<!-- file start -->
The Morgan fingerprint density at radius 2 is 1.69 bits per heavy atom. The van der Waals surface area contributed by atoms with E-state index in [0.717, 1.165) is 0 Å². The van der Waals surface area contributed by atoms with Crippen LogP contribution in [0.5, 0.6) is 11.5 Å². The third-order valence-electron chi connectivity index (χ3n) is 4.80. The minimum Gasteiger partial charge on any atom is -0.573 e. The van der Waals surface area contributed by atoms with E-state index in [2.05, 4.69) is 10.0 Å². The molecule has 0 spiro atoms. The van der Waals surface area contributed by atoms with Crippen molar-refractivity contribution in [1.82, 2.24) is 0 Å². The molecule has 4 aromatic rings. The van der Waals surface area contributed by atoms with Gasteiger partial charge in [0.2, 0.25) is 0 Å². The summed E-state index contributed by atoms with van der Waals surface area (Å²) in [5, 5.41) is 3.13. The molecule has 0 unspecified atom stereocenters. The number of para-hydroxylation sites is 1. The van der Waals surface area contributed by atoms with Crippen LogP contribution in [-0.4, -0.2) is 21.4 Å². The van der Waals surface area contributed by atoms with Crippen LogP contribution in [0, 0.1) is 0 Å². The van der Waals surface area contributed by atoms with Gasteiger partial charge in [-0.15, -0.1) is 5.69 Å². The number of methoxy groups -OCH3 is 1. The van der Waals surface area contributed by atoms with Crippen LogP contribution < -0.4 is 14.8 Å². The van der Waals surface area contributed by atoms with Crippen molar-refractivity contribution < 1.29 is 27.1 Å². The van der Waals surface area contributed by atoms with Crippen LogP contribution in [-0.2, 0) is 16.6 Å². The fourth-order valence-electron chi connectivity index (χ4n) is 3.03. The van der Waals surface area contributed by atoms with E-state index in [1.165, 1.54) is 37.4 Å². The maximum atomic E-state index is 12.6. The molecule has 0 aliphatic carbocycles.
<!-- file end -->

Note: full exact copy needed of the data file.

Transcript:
The Morgan fingerprint density at radius 2 is 1.69 bits per heavy atom. The van der Waals surface area contributed by atoms with E-state index in [0.717, 1.165) is 0 Å². The van der Waals surface area contributed by atoms with Crippen LogP contribution in [0.5, 0.6) is 11.5 Å². The third-order valence-electron chi connectivity index (χ3n) is 4.80. The minimum Gasteiger partial charge on any atom is -0.573 e. The van der Waals surface area contributed by atoms with E-state index in [2.05, 4.69) is 10.0 Å². The molecule has 0 spiro atoms. The van der Waals surface area contributed by atoms with Crippen molar-refractivity contribution in [1.82, 2.24) is 0 Å². The molecule has 4 aromatic rings. The van der Waals surface area contributed by atoms with Gasteiger partial charge in [0.2, 0.25) is 0 Å². The summed E-state index contributed by atoms with van der Waals surface area (Å²) in [5, 5.41) is 3.13. The molecule has 0 unspecified atom stereocenters. The number of para-hydroxylation sites is 1. The van der Waals surface area contributed by atoms with Crippen LogP contribution in [-0.4, -0.2) is 21.4 Å². The van der Waals surface area contributed by atoms with Crippen LogP contribution in [0, 0.1) is 0 Å². The van der Waals surface area contributed by atoms with Gasteiger partial charge in [-0.15, -0.1) is 5.69 Å². The number of methoxy groups -OCH3 is 1. The van der Waals surface area contributed by atoms with Crippen LogP contribution < -0.4 is 14.8 Å². The van der Waals surface area contributed by atoms with Crippen molar-refractivity contribution < 1.29 is 27.1 Å². The van der Waals surface area contributed by atoms with Crippen LogP contribution in [-0.2, 0) is 16.6 Å². The fourth-order valence-electron chi connectivity index (χ4n) is 3.03. The van der Waals surface area contributed by atoms with E-state index in [1.165, 1.54) is 37.4 Å². The maximum atomic E-state index is 12.6. The molecule has 0 aliphatic carbocycles.